But by an equality, that now at this time your abundance may be a supply for their want, that their abundance also may be a supply for your want: that there may be equality:
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The equality Paul is speaking of consists in the fact that because they are ministering to the saints this time they will be repaid by them in the future, for they are making the saints their debtors. Commentary on Paul’s Epistles.
But by an equality. I do not command so large almsgiving that your homes be pauperised while the poor have ample, but of your superfluity, which supplies the proper matter of almsgiving, I beg you to communicate with the poor, and supply their want, so that you may both have the necessities of life, and may each hold the mean between the two extremes of poverty and abundance. Let there be nothing superfluous in the means of them that give, and nothing deficient in the way of the necessaries of life to them that receive (Theophylact).
That their abundance also may be a supply for your want. So their abundant supply of faith and hope and all graces will, by their prayers and merits before God, assist your spiritual poverty in this life, and in the other life they will, when you die, receive you into everlasting habitations. The kingdom of heaven is the possession of Christ"s poor (Anselm).
That there may be equality. By an interchange of spiritual goods as well as temporal.
Of this same thing also in the second Epistle to the Corinthians: "Let your abundance supply their want, that their abundance also may be the supplement of your want, that there may be equality: as it is written, He who had much had not excess; and he who had little had no lack."
This present time, let your abundance The sense, according to some interpreters is, that the time may perhaps come, when they in Judea may supply the wants of those in Achaia in the same kind. Others rather understand it of a communication of spiritual for temporal goods, that your alms, by the assistance of those who will pray for you, and your charities, may obtain for you the spiritual riches of grace, which every one stands chiefly in need of. (Witham)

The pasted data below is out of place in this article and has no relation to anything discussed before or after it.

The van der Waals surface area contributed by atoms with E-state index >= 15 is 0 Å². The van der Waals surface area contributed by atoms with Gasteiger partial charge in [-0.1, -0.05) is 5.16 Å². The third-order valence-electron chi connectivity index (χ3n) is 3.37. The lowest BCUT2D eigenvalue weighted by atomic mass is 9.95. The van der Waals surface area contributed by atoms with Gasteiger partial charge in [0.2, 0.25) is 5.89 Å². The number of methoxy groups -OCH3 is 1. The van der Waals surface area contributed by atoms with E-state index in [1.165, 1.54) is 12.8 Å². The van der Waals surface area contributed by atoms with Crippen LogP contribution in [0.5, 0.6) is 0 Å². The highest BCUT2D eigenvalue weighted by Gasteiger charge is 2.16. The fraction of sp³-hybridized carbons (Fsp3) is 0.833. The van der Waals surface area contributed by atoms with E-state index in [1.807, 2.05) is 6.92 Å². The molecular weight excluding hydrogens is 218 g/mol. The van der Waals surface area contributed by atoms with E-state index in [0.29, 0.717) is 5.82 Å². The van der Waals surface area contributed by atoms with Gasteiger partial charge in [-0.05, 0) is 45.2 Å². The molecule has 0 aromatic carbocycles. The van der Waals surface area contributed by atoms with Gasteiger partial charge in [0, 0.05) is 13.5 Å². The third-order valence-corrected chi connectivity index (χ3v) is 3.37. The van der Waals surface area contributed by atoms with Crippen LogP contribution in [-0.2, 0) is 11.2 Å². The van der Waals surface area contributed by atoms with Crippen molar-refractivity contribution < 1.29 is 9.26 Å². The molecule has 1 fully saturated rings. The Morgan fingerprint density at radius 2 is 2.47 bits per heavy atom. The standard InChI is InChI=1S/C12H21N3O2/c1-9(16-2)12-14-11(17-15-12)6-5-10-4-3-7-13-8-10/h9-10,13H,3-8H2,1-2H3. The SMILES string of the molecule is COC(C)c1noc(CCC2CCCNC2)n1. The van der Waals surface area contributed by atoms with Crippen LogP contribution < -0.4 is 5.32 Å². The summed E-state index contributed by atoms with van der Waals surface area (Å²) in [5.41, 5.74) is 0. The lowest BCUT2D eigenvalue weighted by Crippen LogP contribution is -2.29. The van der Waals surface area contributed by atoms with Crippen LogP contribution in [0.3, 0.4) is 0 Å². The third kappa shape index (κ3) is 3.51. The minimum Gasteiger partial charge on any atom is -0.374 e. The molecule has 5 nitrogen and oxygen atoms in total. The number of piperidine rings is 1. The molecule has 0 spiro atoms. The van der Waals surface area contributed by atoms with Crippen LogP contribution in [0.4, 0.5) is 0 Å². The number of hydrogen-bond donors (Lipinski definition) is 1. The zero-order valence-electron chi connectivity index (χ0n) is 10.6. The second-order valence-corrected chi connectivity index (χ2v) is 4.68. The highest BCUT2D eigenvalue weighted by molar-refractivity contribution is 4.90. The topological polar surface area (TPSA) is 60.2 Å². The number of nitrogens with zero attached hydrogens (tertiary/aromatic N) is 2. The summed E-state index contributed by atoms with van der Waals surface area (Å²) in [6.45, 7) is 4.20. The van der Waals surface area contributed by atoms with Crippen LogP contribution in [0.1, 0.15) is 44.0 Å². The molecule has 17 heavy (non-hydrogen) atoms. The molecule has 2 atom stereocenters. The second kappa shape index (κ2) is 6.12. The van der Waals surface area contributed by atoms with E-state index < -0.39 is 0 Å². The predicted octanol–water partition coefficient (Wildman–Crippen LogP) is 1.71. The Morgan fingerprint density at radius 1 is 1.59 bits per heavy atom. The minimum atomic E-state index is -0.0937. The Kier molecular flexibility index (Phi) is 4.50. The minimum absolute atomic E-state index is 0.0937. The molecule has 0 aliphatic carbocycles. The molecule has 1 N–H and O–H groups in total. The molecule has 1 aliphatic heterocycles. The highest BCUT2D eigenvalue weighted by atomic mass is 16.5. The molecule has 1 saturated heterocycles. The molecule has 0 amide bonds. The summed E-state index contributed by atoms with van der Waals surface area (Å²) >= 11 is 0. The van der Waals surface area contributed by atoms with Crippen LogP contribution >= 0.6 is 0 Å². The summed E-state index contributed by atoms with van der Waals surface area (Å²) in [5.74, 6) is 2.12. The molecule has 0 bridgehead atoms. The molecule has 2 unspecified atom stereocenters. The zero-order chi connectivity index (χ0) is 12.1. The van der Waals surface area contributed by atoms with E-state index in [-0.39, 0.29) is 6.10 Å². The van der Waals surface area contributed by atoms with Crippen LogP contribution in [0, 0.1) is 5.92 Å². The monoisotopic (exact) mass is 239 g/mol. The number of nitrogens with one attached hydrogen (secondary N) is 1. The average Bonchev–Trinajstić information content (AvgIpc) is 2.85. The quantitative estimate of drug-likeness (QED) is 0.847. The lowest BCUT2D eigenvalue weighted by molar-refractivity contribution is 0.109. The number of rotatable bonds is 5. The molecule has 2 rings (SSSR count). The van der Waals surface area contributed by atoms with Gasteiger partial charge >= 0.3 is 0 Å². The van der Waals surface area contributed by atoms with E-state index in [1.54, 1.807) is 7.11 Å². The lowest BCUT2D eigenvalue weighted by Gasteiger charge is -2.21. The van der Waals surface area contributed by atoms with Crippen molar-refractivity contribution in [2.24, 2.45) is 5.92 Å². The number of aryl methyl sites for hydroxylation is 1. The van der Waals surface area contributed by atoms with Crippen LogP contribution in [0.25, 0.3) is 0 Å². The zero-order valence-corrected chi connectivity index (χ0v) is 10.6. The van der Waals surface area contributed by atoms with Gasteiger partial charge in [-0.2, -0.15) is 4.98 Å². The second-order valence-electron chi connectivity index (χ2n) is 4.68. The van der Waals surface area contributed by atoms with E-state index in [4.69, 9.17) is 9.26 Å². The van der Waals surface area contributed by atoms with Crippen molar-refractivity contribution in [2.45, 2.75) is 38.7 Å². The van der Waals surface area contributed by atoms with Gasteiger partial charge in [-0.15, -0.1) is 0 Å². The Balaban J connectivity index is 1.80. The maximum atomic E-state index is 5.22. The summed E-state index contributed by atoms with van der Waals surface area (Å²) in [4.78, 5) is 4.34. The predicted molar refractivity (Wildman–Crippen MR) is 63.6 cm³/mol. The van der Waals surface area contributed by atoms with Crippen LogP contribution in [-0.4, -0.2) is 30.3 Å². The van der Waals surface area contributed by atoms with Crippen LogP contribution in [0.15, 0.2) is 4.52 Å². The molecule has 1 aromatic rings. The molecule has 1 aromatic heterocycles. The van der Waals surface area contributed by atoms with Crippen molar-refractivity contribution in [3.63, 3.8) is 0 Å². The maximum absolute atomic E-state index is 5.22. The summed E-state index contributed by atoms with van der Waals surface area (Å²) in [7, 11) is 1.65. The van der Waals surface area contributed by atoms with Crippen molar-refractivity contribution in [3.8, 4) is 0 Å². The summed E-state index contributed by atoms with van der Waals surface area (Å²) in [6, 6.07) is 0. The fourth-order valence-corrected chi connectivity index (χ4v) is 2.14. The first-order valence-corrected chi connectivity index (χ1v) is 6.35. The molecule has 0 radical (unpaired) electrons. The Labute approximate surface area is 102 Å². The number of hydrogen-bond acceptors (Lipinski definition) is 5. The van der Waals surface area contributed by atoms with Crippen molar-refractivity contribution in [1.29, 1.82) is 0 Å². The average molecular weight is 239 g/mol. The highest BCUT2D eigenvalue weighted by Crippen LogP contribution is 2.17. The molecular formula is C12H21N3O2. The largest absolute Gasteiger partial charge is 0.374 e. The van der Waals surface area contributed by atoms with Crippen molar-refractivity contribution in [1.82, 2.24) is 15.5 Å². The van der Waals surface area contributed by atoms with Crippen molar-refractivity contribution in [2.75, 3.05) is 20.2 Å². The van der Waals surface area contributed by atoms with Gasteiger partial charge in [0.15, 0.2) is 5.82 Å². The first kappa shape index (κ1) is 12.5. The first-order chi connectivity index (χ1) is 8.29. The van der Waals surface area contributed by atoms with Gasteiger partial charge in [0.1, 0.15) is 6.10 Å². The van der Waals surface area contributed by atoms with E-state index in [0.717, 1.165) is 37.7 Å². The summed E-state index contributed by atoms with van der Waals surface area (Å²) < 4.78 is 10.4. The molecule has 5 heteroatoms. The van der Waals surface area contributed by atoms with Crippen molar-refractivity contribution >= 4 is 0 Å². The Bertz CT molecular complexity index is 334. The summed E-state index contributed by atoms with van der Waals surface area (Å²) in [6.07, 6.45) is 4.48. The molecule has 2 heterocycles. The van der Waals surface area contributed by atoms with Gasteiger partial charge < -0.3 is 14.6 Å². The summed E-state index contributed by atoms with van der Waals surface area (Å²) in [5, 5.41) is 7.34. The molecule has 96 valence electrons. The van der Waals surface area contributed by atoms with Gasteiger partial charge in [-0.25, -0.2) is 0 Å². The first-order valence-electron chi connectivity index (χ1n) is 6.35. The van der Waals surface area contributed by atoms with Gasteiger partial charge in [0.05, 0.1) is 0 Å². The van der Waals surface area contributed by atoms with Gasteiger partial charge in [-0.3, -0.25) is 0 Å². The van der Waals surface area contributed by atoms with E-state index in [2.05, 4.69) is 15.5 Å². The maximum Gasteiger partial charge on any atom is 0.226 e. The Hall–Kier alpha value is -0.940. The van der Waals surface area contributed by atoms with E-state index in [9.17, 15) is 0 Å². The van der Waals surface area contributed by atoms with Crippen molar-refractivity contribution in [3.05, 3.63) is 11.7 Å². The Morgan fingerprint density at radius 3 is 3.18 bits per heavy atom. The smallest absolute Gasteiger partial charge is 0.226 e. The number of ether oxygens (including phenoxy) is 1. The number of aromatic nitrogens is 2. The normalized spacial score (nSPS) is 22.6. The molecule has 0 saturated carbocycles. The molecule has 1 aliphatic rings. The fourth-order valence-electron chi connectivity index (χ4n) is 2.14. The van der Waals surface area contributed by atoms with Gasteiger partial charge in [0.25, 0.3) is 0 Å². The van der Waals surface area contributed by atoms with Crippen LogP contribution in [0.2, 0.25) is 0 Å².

For not only by the words he has before used but by these also, he is desirous of making the commandment light. Nor yet from this consideration alone, but from that of the recompense also, again he makes it easier; and utters higher things than they deserve, saying, That there may be equality at this time, and their abundance a supply for your want. Now what is it that he says? 'You are flourishing in money; they in life and in boldness towards God.' 'Give ye to them, therefore, of the money which you abound in but they have not; that you may receive of that boldness wherein they are rich and you are lacking.' See how he has covertly prepared for their giving beyond their power and of their want. 'For,' he says, 'if you desire to receive of their abundance, give of your abundance; but if to win for yourself the whole, you will give of your want and beyond your power.' He does not say this, however, but leaves it to the reasoning of his hearers; and himself meanwhile works out his objec...
Paul points out that sharing is mutual. Indeed, the Corinthians would be reaping spiritual rewards in abundance. How can they be compared with what is merely carnal? Homilies on the Epistles of Paul to the Corinthians